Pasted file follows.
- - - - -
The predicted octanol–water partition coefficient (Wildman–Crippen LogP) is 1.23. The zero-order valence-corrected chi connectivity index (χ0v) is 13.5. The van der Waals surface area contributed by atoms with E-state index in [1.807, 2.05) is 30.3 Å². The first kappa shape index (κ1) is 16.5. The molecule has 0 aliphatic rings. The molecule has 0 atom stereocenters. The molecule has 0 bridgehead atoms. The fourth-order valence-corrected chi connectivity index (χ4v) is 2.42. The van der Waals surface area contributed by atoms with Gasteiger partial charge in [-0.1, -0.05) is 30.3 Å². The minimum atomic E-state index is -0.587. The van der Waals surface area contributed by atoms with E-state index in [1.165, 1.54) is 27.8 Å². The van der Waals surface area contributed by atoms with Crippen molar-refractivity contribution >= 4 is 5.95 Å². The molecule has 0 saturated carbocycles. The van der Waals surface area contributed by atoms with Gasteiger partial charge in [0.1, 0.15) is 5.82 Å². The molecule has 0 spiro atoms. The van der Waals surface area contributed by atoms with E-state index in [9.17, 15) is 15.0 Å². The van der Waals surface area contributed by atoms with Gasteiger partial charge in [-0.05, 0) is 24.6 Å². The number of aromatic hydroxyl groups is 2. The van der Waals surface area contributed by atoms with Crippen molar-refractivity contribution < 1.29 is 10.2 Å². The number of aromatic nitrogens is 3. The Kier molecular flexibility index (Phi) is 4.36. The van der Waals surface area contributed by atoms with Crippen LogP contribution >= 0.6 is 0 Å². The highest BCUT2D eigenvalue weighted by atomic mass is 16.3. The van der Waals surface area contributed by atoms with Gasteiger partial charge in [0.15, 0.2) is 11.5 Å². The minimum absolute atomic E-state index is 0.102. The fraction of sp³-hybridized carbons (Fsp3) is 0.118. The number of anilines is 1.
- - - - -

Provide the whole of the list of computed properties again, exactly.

The predicted octanol–water partition coefficient (Wildman–Crippen LogP) is 1.23. The zero-order valence-corrected chi connectivity index (χ0v) is 13.5. The van der Waals surface area contributed by atoms with E-state index in [1.807, 2.05) is 30.3 Å². The first kappa shape index (κ1) is 16.5. The molecule has 0 aliphatic rings. The molecule has 0 atom stereocenters. The molecule has 0 bridgehead atoms. The fourth-order valence-corrected chi connectivity index (χ4v) is 2.42. The van der Waals surface area contributed by atoms with Gasteiger partial charge in [-0.1, -0.05) is 30.3 Å². The minimum atomic E-state index is -0.587. The van der Waals surface area contributed by atoms with E-state index in [1.165, 1.54) is 27.8 Å². The van der Waals surface area contributed by atoms with Crippen molar-refractivity contribution >= 4 is 5.95 Å². The molecule has 0 saturated carbocycles. The van der Waals surface area contributed by atoms with Gasteiger partial charge in [0.1, 0.15) is 5.82 Å². The molecule has 0 spiro atoms. The van der Waals surface area contributed by atoms with E-state index in [9.17, 15) is 15.0 Å². The van der Waals surface area contributed by atoms with Gasteiger partial charge in [-0.05, 0) is 24.6 Å². The number of aromatic hydroxyl groups is 2. The van der Waals surface area contributed by atoms with Crippen molar-refractivity contribution < 1.29 is 10.2 Å². The number of aromatic nitrogens is 3. The Kier molecular flexibility index (Phi) is 4.36. The van der Waals surface area contributed by atoms with Crippen LogP contribution >= 0.6 is 0 Å². The highest BCUT2D eigenvalue weighted by atomic mass is 16.3. The van der Waals surface area contributed by atoms with Gasteiger partial charge in [0.15, 0.2) is 11.5 Å². The minimum absolute atomic E-state index is 0.102. The fraction of sp³-hybridized carbons (Fsp3) is 0.118. The number of anilines is 1.